#!/usr/local/bin/perl use strict; use warnings; use CGI qw(:standard); print header(); print <<HTML; <html> <head> <meta http-equiv="content-type" content="text/html; charset=utf-8"> </head> <body> <script> document.write(location.search + "<br>"); </script> <form> <input type="hidden" name="test" value="&auml;"> <input type="submit"> </form> HTML print end_html();

        Unless you tell it not to, CGI.pm will set the encoding to iso-8859-1 in the HTTP header. In this case the meta tag has no effect, at least in recent versions of IE and Mozilla.

Re: UTF-8 and URL encoding
by linux454 (Pilgrim) on Mar 19, 2004 at 15:56 UTC
    Ok, after some more research, I think I have a better understanding of the situation, forgive me if I am stating the obvious, but this is for the chaps like myself. UTF-8 is not a character set, it is an encoding method for use with the UCS/Unicode character set which is a multi-byte charset. ISO-8859-1 is a Superset of US-ASCII (i.e. a single byte character set), though it is not an encoding method per se. In that these character sets map to single bytes so no magical encoding has to be done. The way UTF-8 works is thus:

    • UCS characters U+0000-U+007F are encoded as simple bytes, this allows for ASCII compatability
    • All UCS characters >U+007F are encoded as a sequence of bytes with their most significant byte set.
    • The first byte in a multibyte sequence is always in the range of 0xC0-0xFD, and indicates how many bytes follow for this character. All further bytes in the same sequence are in the range of 0x80-0xBF
    • All possible 231 UCS codes can be encoded
    • The bytes 0xFE & 0xFF are never used in UTF-8 encoding

    The following table describes the byte sequences used to represent a character.
    Unicode/UCS numberByte Sequence
    U+00000000-U+0000007F0xxxxxxxx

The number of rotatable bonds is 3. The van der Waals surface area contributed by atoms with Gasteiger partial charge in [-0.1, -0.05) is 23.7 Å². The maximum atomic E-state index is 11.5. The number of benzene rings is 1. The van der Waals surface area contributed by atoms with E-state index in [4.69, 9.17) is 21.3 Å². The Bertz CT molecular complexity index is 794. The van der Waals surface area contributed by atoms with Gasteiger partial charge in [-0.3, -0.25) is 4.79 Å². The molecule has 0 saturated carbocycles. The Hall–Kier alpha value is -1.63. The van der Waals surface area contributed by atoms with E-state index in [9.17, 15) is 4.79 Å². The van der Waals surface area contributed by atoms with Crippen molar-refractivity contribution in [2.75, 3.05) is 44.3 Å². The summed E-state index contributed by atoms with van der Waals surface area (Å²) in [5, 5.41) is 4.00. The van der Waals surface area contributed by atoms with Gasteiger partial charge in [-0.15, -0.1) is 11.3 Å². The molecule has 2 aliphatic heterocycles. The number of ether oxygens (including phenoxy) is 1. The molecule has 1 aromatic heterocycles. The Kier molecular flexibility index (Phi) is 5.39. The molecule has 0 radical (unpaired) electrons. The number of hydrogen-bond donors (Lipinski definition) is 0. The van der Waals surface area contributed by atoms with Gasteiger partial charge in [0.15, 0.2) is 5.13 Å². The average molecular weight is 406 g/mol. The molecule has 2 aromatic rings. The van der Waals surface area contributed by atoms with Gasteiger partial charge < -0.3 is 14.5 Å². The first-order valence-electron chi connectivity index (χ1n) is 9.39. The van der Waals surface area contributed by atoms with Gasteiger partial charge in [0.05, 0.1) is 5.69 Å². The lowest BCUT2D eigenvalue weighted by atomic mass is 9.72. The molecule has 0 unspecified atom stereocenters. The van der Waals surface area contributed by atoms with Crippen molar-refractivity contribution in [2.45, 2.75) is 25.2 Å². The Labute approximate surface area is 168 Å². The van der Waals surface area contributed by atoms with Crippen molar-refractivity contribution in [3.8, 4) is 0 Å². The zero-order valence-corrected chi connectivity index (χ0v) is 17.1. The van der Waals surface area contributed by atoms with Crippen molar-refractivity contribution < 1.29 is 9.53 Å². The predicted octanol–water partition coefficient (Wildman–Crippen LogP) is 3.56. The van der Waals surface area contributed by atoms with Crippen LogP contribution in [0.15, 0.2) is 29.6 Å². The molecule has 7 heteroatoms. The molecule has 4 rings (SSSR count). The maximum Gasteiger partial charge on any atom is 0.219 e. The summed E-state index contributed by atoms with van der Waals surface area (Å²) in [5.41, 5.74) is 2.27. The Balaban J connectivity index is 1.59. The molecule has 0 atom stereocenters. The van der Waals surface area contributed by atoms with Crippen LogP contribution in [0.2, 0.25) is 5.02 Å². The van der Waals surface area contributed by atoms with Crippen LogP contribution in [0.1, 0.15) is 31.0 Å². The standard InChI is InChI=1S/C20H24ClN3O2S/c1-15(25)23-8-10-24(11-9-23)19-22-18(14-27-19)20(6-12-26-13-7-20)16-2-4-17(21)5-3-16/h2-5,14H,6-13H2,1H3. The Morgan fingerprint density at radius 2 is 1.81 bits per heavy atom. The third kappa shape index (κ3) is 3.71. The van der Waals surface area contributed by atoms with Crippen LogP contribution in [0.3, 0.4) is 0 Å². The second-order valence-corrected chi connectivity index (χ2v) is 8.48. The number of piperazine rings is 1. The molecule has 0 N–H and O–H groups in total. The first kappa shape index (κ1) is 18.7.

U+00000080-U+000007FF110xxxxx 10xxxxxx
    U+00000800-U+0000FFFF1110xxxx 10xxxxxx 10xxxxxx
    U+00010000-U+001FFFFF11110xxx 10xxxxxx 10xxxxxx 10xxxxxx
    U+00200000-U+03FFFFFF111110xx 10xxxxxx 10xxxxxx 10xxxxxx 10xxxxxx
    U+04000000-U+7FFFFFFF1111110x 10xxxxxx 10xxxxxx 10xxxxxx 10xxxxxx 10xxxxxx

    The x bit positions are filled with the bits of the character's number in binary. The rightmost bit is the least-significant. Note that the number of leading one bits in the first byte is identical to the total number of bytes in the sequence.

    For example: The U+000000F6 (LATIN SMALL LETTER O WITH DIAERESIS 'ö') = 1111 0110
    Since 0xF6 is greater than 0x7F UTF-8 uses the second row of the above table to encode this character.

    110XXXXX 10XXXXXX = 0xC0 0X80 11000011 10110110 = 0xC3 0xB6

    This explains how %F6 is transcoded to %C3%B6. CGI.pm is placing single byte characters from the ISO-8859-1 characterset in place of the unicode two-byte character, which is expected. I can also run the string through a UTF-8 decoder and it will display the proper character, however if I display the string undecoded back to the browser, in UTF-8 mode it shows up as the wrong character (a chinese character). I expect if I want to process the string in perl and have the proper character in the string I would have to decode the two-bytes using a utf-8 decoder. However, I would not expect to have to decode the string, if I were just going to turn around and display it back to the browser which is in UTF-8 'mode'. Though when I decode the string it does display in the browser properly.

    Note:My source for all this new found UCS/Unicode knowledge came from http://www.cl.cam.ac.uk/~mgk25/unicode.html#ucs and some portions were copy and pasted, while others were paraphrased. Thanks to Markus Kuhn for his wonderful resource.

Log In?
Username:
Password:

What's my password?
Create A New User
Node Status?
node history
Node Type: perlquestion [id://337508]
Approved by Roger
help
Chatterbox?
and the web crawler heard nothing...

How do I use this? | Other CB clients
Other Users?
Others examining the Monastery: (8)
As of 2014-04-19 11:05 GMT
Sections?
Information?
Find Nodes?
Leftovers?
    Voting Booth?

    April first is:







    Results (480 votes), past polls